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TRIPP — So far, so good for an upgraded area intersection in Bon Homme County, where a pair of state highways meet. The intersection of South Dakota Highways 37 and 46 was the first intersection in the state to receive a Rural Intersection Conflict Warning System, which alerts drivers of vehicles on the intersecting road of oncoming traffic.
Signs in Mitchell could be seeing some new rules soon. City leaders are drafting updates to Mitchell's policies for signage, including on buildings and billboards. Mitchell City Planner Neil Putnam said the regulations are in need of updating because of new technology and a series of legal rulings, including a key U.S. Supreme Court case in 2015 that tightened governmental abilities to regulate signage based on content.
A plan for a barn event venue on the northern edge of Mitchell received preliminary approval Monday from the city's Planning Commission. Dan Fechner is applying for a conditional use permit to build an assembly hall, located west of the Pepsi-Cola Soccer Complex, along North Ohlman Street. The facility received preliminary unanimous approval from the commission, which met at Mitchell City Hall.
John Ball didn't come to Dakotafest on Thursday with much good news. Ball, who works for South Dakota State University Extension as a forestry specialist, said the emerald ash borer's arrival in the state is bad news for landowners and farmers who own ash shelterbelts. "You're in big trouble and that's not what you wanted to hear," Ball said.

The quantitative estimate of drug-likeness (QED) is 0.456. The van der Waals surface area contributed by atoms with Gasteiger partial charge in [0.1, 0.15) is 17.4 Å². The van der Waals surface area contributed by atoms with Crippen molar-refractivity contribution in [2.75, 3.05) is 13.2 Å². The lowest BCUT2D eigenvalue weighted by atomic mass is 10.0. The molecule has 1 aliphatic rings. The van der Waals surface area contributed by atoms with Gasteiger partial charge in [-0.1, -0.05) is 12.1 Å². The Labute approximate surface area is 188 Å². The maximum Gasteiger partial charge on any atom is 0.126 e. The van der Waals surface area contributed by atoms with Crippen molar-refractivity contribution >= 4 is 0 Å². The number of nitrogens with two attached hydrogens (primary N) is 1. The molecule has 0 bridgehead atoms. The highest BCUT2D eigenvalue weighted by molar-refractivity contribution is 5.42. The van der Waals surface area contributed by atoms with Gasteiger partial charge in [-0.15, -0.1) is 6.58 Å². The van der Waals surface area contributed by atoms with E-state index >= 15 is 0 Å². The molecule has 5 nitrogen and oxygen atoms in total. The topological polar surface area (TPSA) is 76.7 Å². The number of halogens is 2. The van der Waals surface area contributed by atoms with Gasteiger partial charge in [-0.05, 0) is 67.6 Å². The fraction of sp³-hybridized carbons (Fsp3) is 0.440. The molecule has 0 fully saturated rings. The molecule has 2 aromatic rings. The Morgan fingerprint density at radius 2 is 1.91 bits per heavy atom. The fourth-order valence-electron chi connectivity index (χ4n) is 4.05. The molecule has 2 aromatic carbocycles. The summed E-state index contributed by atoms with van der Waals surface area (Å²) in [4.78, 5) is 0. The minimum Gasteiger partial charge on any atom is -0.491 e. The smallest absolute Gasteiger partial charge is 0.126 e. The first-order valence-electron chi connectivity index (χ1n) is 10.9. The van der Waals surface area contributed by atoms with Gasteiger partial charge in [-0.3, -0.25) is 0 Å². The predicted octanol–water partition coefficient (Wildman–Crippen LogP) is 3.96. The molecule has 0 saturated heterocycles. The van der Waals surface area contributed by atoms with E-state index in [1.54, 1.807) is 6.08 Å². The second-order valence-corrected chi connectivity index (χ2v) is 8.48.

Without Republican and current U.S. Representative Kristi Noem participating, gubernatorial candidates Billie Sutton and Kurt Evans each made their case Wednesday at Dakotafest in Mitchell to be South Dakota's next governor. Sutton, the Democrat from Burke, and Evans, the Libertarian from Wessington Springs, spoke clearly in their support of agriculture in the state and affirming its place as the state's top industry. But both outlined different ways they'd be behind farmers and ranchers.
Wednesday's Congressional forum at Dakotafest had four participants and was structured to limit the back-and-forth typically found in a political debate. But the two major party candidates — Republican Dusty Johnson and Democrat Tim Bjorkman — found each other anyway, as the candidates faced off during the candidate forum in Mitchell.
The crops look good in South Dakota for both corn and soybeans. But it's everything else associated with the crops that is causing some concern, South Dakota State University Extension's Jack Davis said Tuesday at Dakotafest in Mitchell. Davis and his colleague Matthew Elliott spoke about the trends working in favor and against regional farmers. Davis, a crops business management field specialist for SDSU Extension based in Mitchell, said low prices and concerns about trade and tariffs are dampening what would normally be a strong year.
It's campaign season and Tim Bjorkman has no issues with introducing himself as a political newcomer. Bjorkman, the Democratic Party's nominee for South Dakota's lone U.S. House of Representatives seat, said he had to introduce himself to Democrats when he decided to under on their ticket to Congress.
The Mitchell City Council approved Monday a plan to spend more than $50,000 for a future water needs study, looking at other water supply options if the city could not use its main source. The project, which will cost an estimated $50,458, will evaluate whether rural water sources or groundwater sources, or a combination of others, are most realistic for the city to use as secondary sources for water. The work will be conducted by the Infrastructure Design Group, which has offices in Sioux Falls, Watertown and Mitchell.
The Mitchell City Council will consider an ordinance at its meeting tonight to clarify the city's sidewalk snow and ice removal law. The meeting starts at 6 p.m. at Mitchell City Hall Council Chambers at 612 N. Main St. In the item agenda request from City Attorney Justin Johnson, the ordinance will repeal and replace the existing ordinance, but will have a lot of carryover from the existing ordinances. The ordinance will receive a first reading at tonight's meeting.